We should value them as they clean up road kills and people spills.

Anna’s hummingbird is another year-round resident. The female has a hard life. She builds two nests a year, lays and broods the eggs, and raises and fledges the babies. To feed herself and her young, she must carry her weight in nectar daily. Meanwhile Matherly describes the male hummingbird as “a deadbeat.” His only job is to copulate.

Among other resident birds which Matherly described are Bushtits which “move in packs.” Matherly refers to them as exterminators as they go over every leaf, eating every bug in sight.

Lesser goldfinch and the most common bird in San Diego, the larger housefinch, like Mission Hills as well. They sometimes hang upside down to reach their food. With a lifespan about eight to twelve years, their favorite food is dandelion seeds. This may explain an abundance of dandelions beneath their favorite trees. Although male housefinches come in several colors, red housefinches attract more females.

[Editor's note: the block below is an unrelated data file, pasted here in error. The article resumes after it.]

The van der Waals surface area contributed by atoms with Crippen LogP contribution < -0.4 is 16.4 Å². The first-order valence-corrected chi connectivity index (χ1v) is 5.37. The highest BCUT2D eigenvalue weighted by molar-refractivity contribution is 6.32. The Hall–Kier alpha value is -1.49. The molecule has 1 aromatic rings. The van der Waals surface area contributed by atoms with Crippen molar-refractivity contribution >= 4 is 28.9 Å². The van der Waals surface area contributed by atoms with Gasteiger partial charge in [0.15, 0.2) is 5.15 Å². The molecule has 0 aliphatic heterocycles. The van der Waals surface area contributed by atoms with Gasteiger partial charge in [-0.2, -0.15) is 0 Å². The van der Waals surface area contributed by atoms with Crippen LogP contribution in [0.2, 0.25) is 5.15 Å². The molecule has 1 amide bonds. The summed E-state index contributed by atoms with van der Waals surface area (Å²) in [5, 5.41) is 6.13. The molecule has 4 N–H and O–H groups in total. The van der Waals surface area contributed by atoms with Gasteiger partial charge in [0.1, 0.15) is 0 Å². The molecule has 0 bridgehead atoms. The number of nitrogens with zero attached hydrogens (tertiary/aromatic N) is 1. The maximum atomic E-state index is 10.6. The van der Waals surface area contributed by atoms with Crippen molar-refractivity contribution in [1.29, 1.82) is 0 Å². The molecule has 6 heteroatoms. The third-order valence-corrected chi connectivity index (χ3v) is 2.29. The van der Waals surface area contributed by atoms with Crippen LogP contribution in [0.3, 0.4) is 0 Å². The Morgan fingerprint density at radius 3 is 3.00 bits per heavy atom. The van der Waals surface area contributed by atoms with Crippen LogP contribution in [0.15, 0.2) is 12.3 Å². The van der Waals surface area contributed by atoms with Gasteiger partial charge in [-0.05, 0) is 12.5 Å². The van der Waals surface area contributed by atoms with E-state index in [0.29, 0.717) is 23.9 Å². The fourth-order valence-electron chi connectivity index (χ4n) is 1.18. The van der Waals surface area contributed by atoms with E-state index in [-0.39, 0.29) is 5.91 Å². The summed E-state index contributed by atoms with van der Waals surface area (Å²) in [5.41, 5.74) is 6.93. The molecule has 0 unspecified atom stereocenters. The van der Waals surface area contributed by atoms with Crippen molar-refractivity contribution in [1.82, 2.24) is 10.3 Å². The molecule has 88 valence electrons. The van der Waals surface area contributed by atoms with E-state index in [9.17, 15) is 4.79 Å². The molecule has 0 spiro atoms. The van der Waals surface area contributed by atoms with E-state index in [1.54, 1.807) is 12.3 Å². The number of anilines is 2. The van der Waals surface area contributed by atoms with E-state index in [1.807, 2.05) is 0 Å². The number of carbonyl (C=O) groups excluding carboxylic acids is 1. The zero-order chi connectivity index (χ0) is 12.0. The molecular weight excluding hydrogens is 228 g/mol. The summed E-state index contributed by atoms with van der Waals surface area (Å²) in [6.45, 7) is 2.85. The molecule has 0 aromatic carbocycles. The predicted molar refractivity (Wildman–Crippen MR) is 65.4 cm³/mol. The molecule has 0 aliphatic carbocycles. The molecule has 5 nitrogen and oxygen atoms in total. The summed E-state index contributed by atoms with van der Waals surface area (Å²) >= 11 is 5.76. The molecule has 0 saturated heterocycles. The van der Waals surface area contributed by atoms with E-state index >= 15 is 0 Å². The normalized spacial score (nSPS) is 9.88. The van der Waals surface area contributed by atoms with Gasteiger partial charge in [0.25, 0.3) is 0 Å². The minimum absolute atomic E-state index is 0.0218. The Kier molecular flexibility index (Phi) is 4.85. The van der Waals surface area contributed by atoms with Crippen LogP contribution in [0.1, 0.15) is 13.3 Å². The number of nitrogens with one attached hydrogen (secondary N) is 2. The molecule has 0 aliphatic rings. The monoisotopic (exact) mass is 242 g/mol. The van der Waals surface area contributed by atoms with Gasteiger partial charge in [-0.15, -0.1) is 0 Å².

Other resident birds include black phoebes who are making a comeback as we build more houses with Spanish tiled roofs, their favorite site for mud-nests and California towhees, who, like many birds, mate for life. The towhee couple, however, cannot bear separation. Should one go higher or farther ahead than the other, it will frantically call its mate until they are together again. More resident birds are Cooper’s hawks, European starlings, Mourning doves and western scrub jays.

Sadly, imported birds crowd local birds out of habitats. English house sparrows are extremely aggressive, eat weeds instead of insects, dump eggs out of a nest they like and call it home instead of making their own nests.

The European starling, another year-round Mission Hills resident, shouldn’t be here at all. Sixty starlings were brought to the United States from Liverpool in 1891. They spread across the country, reaching San Diego in 1948.

Still another local resident is the mockingbird, aka mimus polyglottos. Capable of mimicking calls of 200 other birds, it can recreate a cell phone’s ring or a car’s alarm. Apparently when males make these noises, they attract the ladies–lady mocking birds, that is.